For the purposes of the current analysis, a biopsy was eligible for inclusion if it was obtained within 6 months of the protocol-defined DILI onset date and was adequate, in the pathologist's opinion, to assign a pattern of injury. Tissues from explants or autopsies were excluded. If two biopsies qualified from the same patient, the larger biopsy was used. Once the biopsy data from blinded review were recorded, additional information was abstracted from the DILIN prospective database, including patient age, sex, and laboratory data (alanine aminotransferase [ALT], alkaline phosphatase [ALP], and total bilirubin) at the time of DILI onset and at or around the time of liver biopsy (within 7 days). The biochemical injury pattern (hepatocellular, mixed, or cholestatic) was calculated as the ratio (R) of ALT to ALP normalized by their respective upper limits of normal (ULN) from laboratory data at the time of onset. If a suspected case had undergone causality determination,9 then the causality score, severity score, and implicated medications were also obtained from the database.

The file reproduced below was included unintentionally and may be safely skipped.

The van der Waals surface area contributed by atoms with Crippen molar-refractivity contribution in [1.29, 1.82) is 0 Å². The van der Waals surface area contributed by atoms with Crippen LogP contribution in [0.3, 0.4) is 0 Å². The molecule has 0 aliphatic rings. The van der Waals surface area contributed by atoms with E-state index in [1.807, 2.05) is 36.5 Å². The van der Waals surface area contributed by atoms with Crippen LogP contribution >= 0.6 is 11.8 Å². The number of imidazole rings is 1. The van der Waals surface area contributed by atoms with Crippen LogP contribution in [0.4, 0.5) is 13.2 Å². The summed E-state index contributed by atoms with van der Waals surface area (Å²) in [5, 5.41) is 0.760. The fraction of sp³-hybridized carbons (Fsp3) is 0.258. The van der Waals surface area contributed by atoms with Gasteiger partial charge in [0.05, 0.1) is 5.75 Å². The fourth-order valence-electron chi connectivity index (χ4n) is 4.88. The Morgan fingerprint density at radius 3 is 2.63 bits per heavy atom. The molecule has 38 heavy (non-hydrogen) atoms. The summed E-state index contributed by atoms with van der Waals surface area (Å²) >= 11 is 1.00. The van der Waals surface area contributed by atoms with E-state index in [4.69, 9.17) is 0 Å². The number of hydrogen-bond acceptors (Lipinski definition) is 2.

Chi-square and Fisher's exact tests were used to compare nominal variables. Mann-Whitney's U test was used to evaluate continuous variables stratified by a nominal variable.